« on: July 01, 2013, 09:08:04 PM »
I've spent a lot of time researching kettle components lately. One area that remains somewhat unsettled for me is methods for filtering and draining the boil kettle.

Rather than me trying to get feedback about any specific method, I'm more interested in your unsolicited opinions on the topic. So I'd like to simply ask y'all smart people to tell me what you like about any given method, or more likely, combination (tag team?) of methods. Where applicable, please comment on any related factor, such as chilling hardware, pump clogging potential, kettle dimensions, etc.

Here are our contenders:
* False Bottom
* Center-pickup dip tube
* Side-pickup dip tube
* Whirlpool
* Interior screen (specify details, ex. tube or flat circle)
* Exterior screen (specify details, ex. cheesecloth or sieve)

If I missed any methods, I'm sure you'll let me know.

Aaaaaaaand... FIGHT!

Equipment and Software / Re: I'm ready to trash my kettle
« on: June 26, 2013, 01:48:09 PM »
90 pints in a 5-gallon batch
God, I wish my 5 gallon batches had 90 pints in them...mine only have about 40. :o

Yep, I fudged up that math quite well. Why is there no facepalm emoticon?

In any case, point being that I simply don't go through my kegs very quickly, at least not without help.

Equipment and Software / Re: I'm ready to trash my kettle
« on: June 25, 2013, 05:42:30 PM »
> The first thing I would do is buy an adjustable propane regulator

Got one. The experience I've had with my setup is that there's a very fine line between boiling and not. If I leave the flame too low the boil will occasionally just stop. If it's in the mood it will start again without intervention. I suspect it has more to do with the burner, which has no wind shield on it.

> It is aluminum and works just fine and is lighter and a lot Cheaper than stainless.

I started with an 8-gallon aluminum kettle. Nice jobby that I bought at a restaurant supply store for a decent price. It's now nicely pitted inside because I left it filled with PBW for far too long.

Stainless is more expensive but it has advantages. My current kettle is lighter than that old aluminum one because it is much thinner. And you almost never see welded ports on aluminum.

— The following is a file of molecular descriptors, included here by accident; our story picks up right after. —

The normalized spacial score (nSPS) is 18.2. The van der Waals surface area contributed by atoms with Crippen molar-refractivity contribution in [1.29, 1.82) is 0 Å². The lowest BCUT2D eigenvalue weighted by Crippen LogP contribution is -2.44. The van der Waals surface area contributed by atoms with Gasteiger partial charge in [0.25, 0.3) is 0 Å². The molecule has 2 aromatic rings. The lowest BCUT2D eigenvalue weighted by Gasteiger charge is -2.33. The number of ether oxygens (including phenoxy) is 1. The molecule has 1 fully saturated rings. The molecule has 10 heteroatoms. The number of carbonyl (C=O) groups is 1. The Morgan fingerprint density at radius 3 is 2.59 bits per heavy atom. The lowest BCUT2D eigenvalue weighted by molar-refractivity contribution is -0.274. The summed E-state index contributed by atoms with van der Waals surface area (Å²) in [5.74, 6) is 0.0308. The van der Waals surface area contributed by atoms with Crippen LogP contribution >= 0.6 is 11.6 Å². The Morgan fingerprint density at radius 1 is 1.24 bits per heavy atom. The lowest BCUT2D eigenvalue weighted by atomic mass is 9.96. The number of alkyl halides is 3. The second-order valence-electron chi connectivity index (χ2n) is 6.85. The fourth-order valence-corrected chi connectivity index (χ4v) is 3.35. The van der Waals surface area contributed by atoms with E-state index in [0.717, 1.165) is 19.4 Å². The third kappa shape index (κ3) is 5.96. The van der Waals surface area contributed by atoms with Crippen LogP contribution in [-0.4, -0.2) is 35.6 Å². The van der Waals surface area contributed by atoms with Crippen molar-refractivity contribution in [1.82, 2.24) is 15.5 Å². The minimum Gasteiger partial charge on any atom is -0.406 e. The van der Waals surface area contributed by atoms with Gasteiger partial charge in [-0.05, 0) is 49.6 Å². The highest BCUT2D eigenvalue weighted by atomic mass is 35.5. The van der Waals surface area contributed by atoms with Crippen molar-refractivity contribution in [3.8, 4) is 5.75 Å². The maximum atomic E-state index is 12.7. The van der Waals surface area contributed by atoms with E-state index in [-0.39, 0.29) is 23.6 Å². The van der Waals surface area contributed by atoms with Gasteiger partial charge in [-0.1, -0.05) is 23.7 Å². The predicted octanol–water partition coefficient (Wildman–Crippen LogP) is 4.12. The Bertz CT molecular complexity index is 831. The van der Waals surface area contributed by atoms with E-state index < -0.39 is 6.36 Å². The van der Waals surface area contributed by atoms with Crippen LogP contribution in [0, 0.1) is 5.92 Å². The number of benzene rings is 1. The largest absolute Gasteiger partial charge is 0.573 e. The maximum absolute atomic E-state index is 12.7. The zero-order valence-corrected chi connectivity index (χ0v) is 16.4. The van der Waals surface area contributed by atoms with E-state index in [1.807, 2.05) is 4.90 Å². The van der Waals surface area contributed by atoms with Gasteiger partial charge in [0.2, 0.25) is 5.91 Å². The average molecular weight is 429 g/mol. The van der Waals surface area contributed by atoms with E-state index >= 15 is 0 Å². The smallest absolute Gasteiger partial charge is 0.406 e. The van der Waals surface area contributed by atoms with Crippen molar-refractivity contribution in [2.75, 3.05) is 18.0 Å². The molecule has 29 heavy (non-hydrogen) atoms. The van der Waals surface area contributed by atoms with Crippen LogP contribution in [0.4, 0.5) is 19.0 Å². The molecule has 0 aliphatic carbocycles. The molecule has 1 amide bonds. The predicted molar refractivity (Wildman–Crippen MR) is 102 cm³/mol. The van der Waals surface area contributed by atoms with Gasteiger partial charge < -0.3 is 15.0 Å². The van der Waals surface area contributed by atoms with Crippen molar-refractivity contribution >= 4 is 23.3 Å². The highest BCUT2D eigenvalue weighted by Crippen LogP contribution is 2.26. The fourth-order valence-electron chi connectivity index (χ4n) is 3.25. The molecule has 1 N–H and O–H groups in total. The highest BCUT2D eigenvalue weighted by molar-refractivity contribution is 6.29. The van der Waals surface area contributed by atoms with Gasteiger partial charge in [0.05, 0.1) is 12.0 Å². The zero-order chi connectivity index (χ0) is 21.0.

> Why are so many people stuck on 5 gal batches. Does not cost that much more to step up to 15 gal and basically takes the same amount of time.

For me it's because I don't drink my homebrew very quickly. Let's do the math: 1 beer drinker in my house x 1 pint per day (on average) x 90 pints in a 5-gallon batch = about 3 months to drink a batch IF that's the only beer I drink. Which I don't. Got 3 kegs running and a cellar full of bottles, both mine and from the store.

Eventually I get tired of my kegs being occupied so I take them to the office to have them drained. Point being that the reason I don't make more beer is because I simply don't need that much beer.

> We as brewers have to adapt to our equipment, somewhat

I don't disagree. It's not a universal equation, though. If you have the capability to improve your equipment, either the money to buy it or the expertise to build it yourself, don't you?

I admit to having both perfectionist and gadget-freak shades to my personality. Frustrations like my boil kettle tend to become opportunities to play with new toys.

BTW, after doing some research on kettles, I find that Blichmann actually comes out OK for value. When you add up all the cost of all the bells and whistles, there aren't many feature-equivalent off-the-shelf solutions at a better price. Been talking with my LHBS, though. They do welding and might be able to put a deal together for me.

Still searching for my perfect kettle...